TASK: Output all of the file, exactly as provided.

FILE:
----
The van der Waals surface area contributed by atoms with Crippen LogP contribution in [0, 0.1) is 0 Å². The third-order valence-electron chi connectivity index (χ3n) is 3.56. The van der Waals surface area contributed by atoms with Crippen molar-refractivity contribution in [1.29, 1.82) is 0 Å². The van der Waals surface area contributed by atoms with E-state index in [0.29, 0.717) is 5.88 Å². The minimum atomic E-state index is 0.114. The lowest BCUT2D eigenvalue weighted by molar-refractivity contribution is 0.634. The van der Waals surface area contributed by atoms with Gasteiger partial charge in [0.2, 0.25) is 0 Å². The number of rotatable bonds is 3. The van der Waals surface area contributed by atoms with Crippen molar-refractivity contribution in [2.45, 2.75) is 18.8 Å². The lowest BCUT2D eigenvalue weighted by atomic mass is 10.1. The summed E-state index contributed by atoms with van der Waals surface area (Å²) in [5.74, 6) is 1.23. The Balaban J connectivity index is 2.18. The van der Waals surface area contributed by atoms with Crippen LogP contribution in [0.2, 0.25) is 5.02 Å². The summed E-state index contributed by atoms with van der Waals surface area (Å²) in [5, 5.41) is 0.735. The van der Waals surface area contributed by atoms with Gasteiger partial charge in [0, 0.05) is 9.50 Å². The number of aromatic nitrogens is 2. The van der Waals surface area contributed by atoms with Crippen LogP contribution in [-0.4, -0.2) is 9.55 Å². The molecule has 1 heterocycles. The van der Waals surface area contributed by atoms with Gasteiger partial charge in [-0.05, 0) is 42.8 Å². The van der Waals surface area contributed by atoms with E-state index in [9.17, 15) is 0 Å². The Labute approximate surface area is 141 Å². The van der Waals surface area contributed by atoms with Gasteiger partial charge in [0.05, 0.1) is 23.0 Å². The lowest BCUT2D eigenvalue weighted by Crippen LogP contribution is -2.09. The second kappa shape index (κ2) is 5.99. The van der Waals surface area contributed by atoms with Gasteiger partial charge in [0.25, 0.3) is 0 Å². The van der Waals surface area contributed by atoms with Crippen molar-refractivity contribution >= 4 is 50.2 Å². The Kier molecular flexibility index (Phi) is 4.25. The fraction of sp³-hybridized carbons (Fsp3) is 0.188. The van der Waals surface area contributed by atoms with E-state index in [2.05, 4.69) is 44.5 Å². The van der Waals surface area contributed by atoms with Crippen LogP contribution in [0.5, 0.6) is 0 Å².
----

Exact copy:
The van der Waals surface area contributed by atoms with Crippen LogP contribution in [0, 0.1) is 0 Å². The third-order valence-electron chi connectivity index (χ3n) is 3.56. The van der Waals surface area contributed by atoms with Crippen molar-refractivity contribution in [1.29, 1.82) is 0 Å². The van der Waals surface area contributed by atoms with E-state index in [0.29, 0.717) is 5.88 Å². The minimum atomic E-state index is 0.114. The lowest BCUT2D eigenvalue weighted by molar-refractivity contribution is 0.634. The van der Waals surface area contributed by atoms with Gasteiger partial charge in [0.2, 0.25) is 0 Å². The number of rotatable bonds is 3. The van der Waals surface area contributed by atoms with Crippen molar-refractivity contribution in [2.45, 2.75) is 18.8 Å². The lowest BCUT2D eigenvalue weighted by atomic mass is 10.1. The summed E-state index contributed by atoms with van der Waals surface area (Å²) in [5.74, 6) is 1.23. The Balaban J connectivity index is 2.18. The van der Waals surface area contributed by atoms with Crippen LogP contribution in [0.2, 0.25) is 5.02 Å². The summed E-state index contributed by atoms with van der Waals surface area (Å²) in [5, 5.41) is 0.735. The van der Waals surface area contributed by atoms with Gasteiger partial charge in [0, 0.05) is 9.50 Å². The number of aromatic nitrogens is 2. The van der Waals surface area contributed by atoms with Crippen LogP contribution in [-0.4, -0.2) is 9.55 Å². The molecule has 1 heterocycles. The van der Waals surface area contributed by atoms with Gasteiger partial charge in [-0.05, 0) is 42.8 Å². The van der Waals surface area contributed by atoms with E-state index in [9.17, 15) is 0 Å². The Labute approximate surface area is 141 Å². The van der Waals surface area contributed by atoms with Gasteiger partial charge in [0.05, 0.1) is 23.0 Å². The lowest BCUT2D eigenvalue weighted by Crippen LogP contribution is -2.09. The second kappa shape index (κ2) is 5.99. The van der Waals surface area contributed by atoms with Gasteiger partial charge in [0.25, 0.3) is 0 Å². The van der Waals surface area contributed by atoms with Crippen molar-refractivity contribution >= 4 is 50.2 Å². The Kier molecular flexibility index (Phi) is 4.25. The fraction of sp³-hybridized carbons (Fsp3) is 0.188. The van der Waals surface area contributed by atoms with E-state index in [2.05, 4.69) is 44.5 Å². The van der Waals surface area contributed by atoms with Crippen LogP contribution in [0.5, 0.6) is 0 Å².